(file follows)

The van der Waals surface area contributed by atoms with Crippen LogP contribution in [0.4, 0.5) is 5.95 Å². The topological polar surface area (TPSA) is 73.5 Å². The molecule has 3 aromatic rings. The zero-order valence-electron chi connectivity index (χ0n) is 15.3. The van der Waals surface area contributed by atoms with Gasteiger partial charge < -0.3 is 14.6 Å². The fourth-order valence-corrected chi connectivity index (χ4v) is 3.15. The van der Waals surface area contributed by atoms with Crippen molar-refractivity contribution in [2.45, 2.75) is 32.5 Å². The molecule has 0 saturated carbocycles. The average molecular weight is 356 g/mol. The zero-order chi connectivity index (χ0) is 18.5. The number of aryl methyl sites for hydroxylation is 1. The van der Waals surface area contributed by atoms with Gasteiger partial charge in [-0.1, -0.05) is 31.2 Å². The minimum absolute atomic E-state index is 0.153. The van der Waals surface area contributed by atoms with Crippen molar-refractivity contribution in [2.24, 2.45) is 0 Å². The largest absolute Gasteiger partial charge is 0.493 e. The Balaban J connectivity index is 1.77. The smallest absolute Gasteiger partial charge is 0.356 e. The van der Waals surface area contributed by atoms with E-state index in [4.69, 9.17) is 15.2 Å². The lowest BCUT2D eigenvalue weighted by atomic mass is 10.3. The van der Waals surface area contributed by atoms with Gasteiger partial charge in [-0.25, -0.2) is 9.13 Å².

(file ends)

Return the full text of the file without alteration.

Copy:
The van der Waals surface area contributed by atoms with Crippen LogP contribution in [0.4, 0.5) is 5.95 Å². The topological polar surface area (TPSA) is 73.5 Å². The molecule has 3 aromatic rings. The zero-order valence-electron chi connectivity index (χ0n) is 15.3. The van der Waals surface area contributed by atoms with Gasteiger partial charge < -0.3 is 14.6 Å². The fourth-order valence-corrected chi connectivity index (χ4v) is 3.15. The van der Waals surface area contributed by atoms with Crippen molar-refractivity contribution in [2.45, 2.75) is 32.5 Å². The molecule has 0 saturated carbocycles. The average molecular weight is 356 g/mol. The zero-order chi connectivity index (χ0) is 18.5. The number of aryl methyl sites for hydroxylation is 1. The van der Waals surface area contributed by atoms with Gasteiger partial charge in [-0.1, -0.05) is 31.2 Å². The minimum absolute atomic E-state index is 0.153. The van der Waals surface area contributed by atoms with Crippen molar-refractivity contribution in [2.24, 2.45) is 0 Å². The largest absolute Gasteiger partial charge is 0.493 e. The Balaban J connectivity index is 1.77. The smallest absolute Gasteiger partial charge is 0.356 e. The van der Waals surface area contributed by atoms with E-state index in [4.69, 9.17) is 15.2 Å². The lowest BCUT2D eigenvalue weighted by atomic mass is 10.3. The van der Waals surface area contributed by atoms with Gasteiger partial charge in [-0.25, -0.2) is 9.13 Å².